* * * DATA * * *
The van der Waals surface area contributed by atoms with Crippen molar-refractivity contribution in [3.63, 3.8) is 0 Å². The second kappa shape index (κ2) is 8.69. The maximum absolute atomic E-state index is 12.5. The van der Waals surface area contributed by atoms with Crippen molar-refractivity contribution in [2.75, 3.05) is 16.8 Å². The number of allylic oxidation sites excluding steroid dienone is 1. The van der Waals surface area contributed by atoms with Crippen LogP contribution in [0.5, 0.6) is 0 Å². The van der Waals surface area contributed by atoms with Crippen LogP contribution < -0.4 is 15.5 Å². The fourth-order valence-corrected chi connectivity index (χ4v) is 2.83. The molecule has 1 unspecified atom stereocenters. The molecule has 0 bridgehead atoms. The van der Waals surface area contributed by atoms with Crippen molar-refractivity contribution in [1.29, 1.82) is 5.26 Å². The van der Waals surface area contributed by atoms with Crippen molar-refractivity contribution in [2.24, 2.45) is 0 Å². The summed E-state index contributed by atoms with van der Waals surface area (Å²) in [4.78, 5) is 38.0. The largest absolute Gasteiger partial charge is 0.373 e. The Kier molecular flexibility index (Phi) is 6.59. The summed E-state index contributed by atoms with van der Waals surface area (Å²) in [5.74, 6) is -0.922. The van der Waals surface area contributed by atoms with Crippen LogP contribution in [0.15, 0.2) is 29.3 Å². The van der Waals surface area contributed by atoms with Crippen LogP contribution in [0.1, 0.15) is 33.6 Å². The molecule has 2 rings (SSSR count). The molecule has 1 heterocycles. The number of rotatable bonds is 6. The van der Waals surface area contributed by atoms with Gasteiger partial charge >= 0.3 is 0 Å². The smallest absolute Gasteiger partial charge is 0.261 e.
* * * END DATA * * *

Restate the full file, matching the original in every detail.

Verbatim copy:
The van der Waals surface area contributed by atoms with Crippen molar-refractivity contribution in [3.63, 3.8) is 0 Å². The second kappa shape index (κ2) is 8.69. The maximum absolute atomic E-state index is 12.5. The van der Waals surface area contributed by atoms with Crippen molar-refractivity contribution in [2.75, 3.05) is 16.8 Å². The number of allylic oxidation sites excluding steroid dienone is 1. The van der Waals surface area contributed by atoms with Crippen LogP contribution in [0.5, 0.6) is 0 Å². The van der Waals surface area contributed by atoms with Crippen LogP contribution < -0.4 is 15.5 Å². The fourth-order valence-corrected chi connectivity index (χ4v) is 2.83. The molecule has 1 unspecified atom stereocenters. The molecule has 0 bridgehead atoms. The van der Waals surface area contributed by atoms with Crippen molar-refractivity contribution in [1.29, 1.82) is 5.26 Å². The van der Waals surface area contributed by atoms with Crippen molar-refractivity contribution in [2.24, 2.45) is 0 Å². The summed E-state index contributed by atoms with van der Waals surface area (Å²) in [4.78, 5) is 38.0. The largest absolute Gasteiger partial charge is 0.373 e. The Kier molecular flexibility index (Phi) is 6.59. The summed E-state index contributed by atoms with van der Waals surface area (Å²) in [5.74, 6) is -0.922. The van der Waals surface area contributed by atoms with Crippen LogP contribution in [0.15, 0.2) is 29.3 Å². The van der Waals surface area contributed by atoms with Crippen LogP contribution in [0.1, 0.15) is 33.6 Å². The molecule has 2 rings (SSSR count). The molecule has 1 heterocycles. The number of rotatable bonds is 6. The van der Waals surface area contributed by atoms with Gasteiger partial charge >= 0.3 is 0 Å². The smallest absolute Gasteiger partial charge is 0.261 e.